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Time to rethink disability in education

Two new reports by Education International shed light on students and teachers with disabilities, their struggle to be part of our education systems, and how to make inclusion happen.

More than half of the world’s children with disabilities never receive any formal education — this applies more to girls with disabilities than to boys with disabilities. Two new reports by Education International (EI) published today reveal a series of striking facts on exclusion and education and suggests paths and strategies to overcome the hurdles that are keeping many children and teachers with disabilities on the margins of education. 

People with disabilities remain among the most marginalized across societies. Children from low-socio economic backgrounds and girls with disabilities are most often denied their right to inclusive education, as stipulated in the relevant UN Convention on the Rights of the Child (Article 28) and the UN Convention on the Rights of Persons with Disabilities (Article 24).  

The first report – Are we There Yet? Education Unions Assess the Bumpy Road to Inclusive Education is based on a global survey of EI member organisations in 2017 and 2018. The survey asked for feedback on school and classroom accessibility, barriers to education, inclusive classroom practices, teachers’ professional development and training, government and union support and policy on children and youth with disabilities at all levels of education.  




The ways in which a shift in inclusive practices can take place is further outlined in the second report – Rethinking disability: a primer for educators and education unions, by Tania Principe. The study posits that, while the academic and rights-based discourse on disability has shifted significantly in some countries, the implementation of inclusive education has been slow. As a result, many students with disabilities end up on the margins of education, and subsequently on the margins of economic life. This is due, in part, to informal norms, values, and prejudices that continue to prevent meaningful change. In addition, a critical lack of financial resources to support implementation, at both the institutional and individual level, can block even the most willing educator from advancing an inclusion agenda. These are the hidden obstacles that keep youth with disabilities from full participation in public education.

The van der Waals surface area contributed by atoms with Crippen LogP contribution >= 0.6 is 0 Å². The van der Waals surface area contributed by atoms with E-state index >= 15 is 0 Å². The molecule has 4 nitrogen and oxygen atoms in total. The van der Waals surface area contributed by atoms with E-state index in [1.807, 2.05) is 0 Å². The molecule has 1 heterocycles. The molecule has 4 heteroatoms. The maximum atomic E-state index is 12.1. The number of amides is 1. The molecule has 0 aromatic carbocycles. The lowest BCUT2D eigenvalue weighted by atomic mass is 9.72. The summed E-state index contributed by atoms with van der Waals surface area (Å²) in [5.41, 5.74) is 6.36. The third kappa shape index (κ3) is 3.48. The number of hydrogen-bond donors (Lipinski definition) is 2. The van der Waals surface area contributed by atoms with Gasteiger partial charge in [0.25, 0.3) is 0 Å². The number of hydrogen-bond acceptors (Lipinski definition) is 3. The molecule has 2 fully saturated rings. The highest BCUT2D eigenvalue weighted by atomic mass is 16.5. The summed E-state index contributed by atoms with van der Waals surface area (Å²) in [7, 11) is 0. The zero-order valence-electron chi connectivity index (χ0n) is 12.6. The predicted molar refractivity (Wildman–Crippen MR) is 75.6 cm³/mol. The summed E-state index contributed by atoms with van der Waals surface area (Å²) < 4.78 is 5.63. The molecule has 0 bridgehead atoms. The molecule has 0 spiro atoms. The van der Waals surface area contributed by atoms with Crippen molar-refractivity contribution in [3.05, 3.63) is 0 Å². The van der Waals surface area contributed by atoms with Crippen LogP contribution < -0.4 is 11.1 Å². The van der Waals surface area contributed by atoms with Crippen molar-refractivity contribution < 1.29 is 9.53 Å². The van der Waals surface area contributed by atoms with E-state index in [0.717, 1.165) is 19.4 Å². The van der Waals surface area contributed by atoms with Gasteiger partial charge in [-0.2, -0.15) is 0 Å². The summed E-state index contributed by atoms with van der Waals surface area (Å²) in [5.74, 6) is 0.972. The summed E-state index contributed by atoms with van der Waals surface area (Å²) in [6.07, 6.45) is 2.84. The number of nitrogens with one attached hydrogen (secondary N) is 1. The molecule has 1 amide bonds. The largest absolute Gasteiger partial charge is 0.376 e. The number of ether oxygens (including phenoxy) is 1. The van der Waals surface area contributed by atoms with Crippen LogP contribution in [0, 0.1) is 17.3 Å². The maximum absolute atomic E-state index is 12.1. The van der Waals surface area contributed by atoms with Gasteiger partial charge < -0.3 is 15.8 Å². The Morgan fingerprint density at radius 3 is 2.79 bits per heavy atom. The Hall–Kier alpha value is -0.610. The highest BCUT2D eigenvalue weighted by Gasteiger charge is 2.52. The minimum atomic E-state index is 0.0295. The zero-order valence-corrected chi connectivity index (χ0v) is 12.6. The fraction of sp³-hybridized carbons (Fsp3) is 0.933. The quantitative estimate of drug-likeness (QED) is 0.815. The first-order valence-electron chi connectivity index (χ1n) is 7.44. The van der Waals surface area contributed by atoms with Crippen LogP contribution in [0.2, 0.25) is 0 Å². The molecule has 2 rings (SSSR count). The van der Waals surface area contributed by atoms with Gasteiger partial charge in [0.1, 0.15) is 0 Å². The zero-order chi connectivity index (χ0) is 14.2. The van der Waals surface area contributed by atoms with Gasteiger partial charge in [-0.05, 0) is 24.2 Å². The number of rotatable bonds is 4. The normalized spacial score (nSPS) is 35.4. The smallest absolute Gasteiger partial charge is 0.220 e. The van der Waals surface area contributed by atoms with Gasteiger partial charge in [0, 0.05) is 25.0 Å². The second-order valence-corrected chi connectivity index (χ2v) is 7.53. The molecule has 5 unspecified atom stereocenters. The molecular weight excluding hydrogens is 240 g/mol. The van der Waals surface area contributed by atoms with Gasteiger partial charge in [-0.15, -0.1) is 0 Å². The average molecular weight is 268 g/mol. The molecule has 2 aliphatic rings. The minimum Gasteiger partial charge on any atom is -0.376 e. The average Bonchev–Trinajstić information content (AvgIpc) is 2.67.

For example, schools in the United States of America, Canada, and the United Kingdom are obliged to include students with special needs in their classrooms. Yet, all too often, teachers do not see themselves as having the skills or understanding of disability or, critically, the support they need to teach everyone in the classroom. 


The reports were launched during a side event at UNESCO’s Global Education Meeting in Brussels, Belgium today, and was moderated by EI Research Officer Nikola Wachter. Interventions from Peter Mlimahadala, Head of Department of Teachers with Disabilities, Tanzania Teachers’ Union (himself a visually impaired teacher), Nafisa Baboo, Senior Inclusive Advisor, Light for the World, and Dennis Sinyolo, Senior Coordinator, Education International, highlighted the increasing demand for inclusion in classrooms all over the world, which often is not sufficiently reflected in governments’ education policy and available funding. 


EI General Secretary David Edwards said he hoped the results of the survey would be an eye-opener for policy makers and stakeholders. “The survey results are a wake-up call for governments to take action and show that a thorough rethinking of past policymaking and current implementation is urgently needed,” he said. “With this report, we want to share a new thinking on disability and point out effective teaching approaches and practices that are creating more inclusive classrooms. Nobody should be left out of school – the human right to education applies to all.”  


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